"But isn't the Lord omnipotent?  Can't he forgive men and make me feel forgiven without my doing anything about it?"

     "Of course he could, my dear.  But that isn't the way these things work.  Remember that the point of the universe isn't that God makes us perform tricks like circus animals, and do things his way.  The point is that we live the life He wants us to live because we realize that it is the best thing for us.  That is the point of Free Will."

     Helena frowned as she recalled her conversation with Doc Holliday on much the same subject.

     Mrs. Jenkins continued.  "You must remember that His ways aren't our ways.  In order that you discover the ability to feel God's love, you must work toward it.  And you must sacrifice your own self hatreds first."

     "Because the Lord demands it?"

     "No, no, my dear.  Because ...  well, perhaps it would be better if I were to offer an analogy.  Before you can become a physician you must study, No?  Before you can understand how the body works, you must first learn all the myriad parts that make up the body and understand how they interrelate."

     "I know, be fore you can learn to run, you must first learn to crawl then to walk."

     "Exactly so.  And before you can learn to understand God's love, you must first love yourself."

     "Why did God make this so hard.  I assume that he wants everyone to learn this, doesn't he?"

     "I believe that it is because a gift is meaningless, if one doesn't appreciate it.  If there is to be free will, you must have the chance to fail."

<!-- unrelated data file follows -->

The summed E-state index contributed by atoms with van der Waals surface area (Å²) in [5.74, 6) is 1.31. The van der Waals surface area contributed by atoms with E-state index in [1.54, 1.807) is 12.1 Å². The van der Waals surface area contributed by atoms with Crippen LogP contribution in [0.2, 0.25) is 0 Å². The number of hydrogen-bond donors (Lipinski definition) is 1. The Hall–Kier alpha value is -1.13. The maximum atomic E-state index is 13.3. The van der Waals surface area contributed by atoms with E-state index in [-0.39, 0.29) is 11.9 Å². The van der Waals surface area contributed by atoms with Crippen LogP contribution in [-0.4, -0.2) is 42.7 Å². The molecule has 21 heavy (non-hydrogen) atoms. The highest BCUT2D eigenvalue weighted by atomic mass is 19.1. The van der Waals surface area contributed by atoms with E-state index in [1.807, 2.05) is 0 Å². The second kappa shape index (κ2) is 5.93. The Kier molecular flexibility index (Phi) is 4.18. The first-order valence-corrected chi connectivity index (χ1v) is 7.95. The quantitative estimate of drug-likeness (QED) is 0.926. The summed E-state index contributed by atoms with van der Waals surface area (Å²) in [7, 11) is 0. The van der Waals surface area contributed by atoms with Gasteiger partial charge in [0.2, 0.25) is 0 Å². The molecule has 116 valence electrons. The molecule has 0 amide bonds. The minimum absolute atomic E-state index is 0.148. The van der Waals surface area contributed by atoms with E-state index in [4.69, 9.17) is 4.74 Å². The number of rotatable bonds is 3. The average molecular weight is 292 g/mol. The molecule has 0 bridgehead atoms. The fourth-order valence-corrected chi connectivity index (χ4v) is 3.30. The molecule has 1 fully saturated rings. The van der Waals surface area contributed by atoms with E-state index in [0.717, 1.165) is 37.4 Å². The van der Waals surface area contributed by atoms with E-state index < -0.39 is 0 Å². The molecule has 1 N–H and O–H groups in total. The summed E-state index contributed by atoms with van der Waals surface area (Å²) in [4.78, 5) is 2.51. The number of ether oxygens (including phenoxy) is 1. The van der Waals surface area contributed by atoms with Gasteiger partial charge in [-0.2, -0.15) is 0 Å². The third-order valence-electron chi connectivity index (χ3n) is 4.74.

"People find complex paths to the Lord in the scriptures because they can not seem to accept that it is so simple.  They seem to feel that if the Lord designed the process, it must me complicated and somehow 'transcendental.'  It really isn't so hard.  Love yourself, love your fellow man, and accept that God loves you no matter how flawed you might be.  Then you should try to correct those flaws within you.  Not because the Lord wants you to, but because it is the correct thing to do.  A wise woman once wrote 'Lord if I worship you out of love for Heaven, exclude me from Heaven; if from fear of Hell, send me to Hell."

     "Are you always this preachy?"

     "Not usually, no.  But I feel very strongly about this.  Perhaps we should talk about something else."

 

     "Life is a gift that must be used and celebrated."

 

     **Helena was pulled from a deep sleep by a horrible shriek, too high pitched for it to have been entirely human, tearing through the house.

     She crawls out of bed, and pulls her pistol from her luggage.  She prepared to load it, and discovers that his has been cleaned and reloaded since the fight in the barn.  She suspects that Yuvon has been being nice to her.  She slips out of the room, to investigate what made the noise.

     The house is absolutely silent and still, not even the wind making any noise outside.  The hallway and stairs are barely illuminated by light from outside (new moon).  She carefully makes her way through the house, The spartan decor and Mrs. Jenkins almost religious fervor at putting things away in their proper place, keeps Helena from banging into things.

     She finds her way into the kitchen.  There she sees a glowing red light pouring out from behind the door to the cellar.  It occurs to her that she hadn't noticed this door before.  It also occurs to her that if, as it appears, the cellar is aflame, whipping the door open might not be the brightest thing that she could do.  She tests the temperature of the door with the palm of her hand, only realizing, while feeling the cool wood, why this wasn't very smart.  She could have seared the flesh off her palm had the door been hot.  Deciding that the building isn't on fire, she opens the door.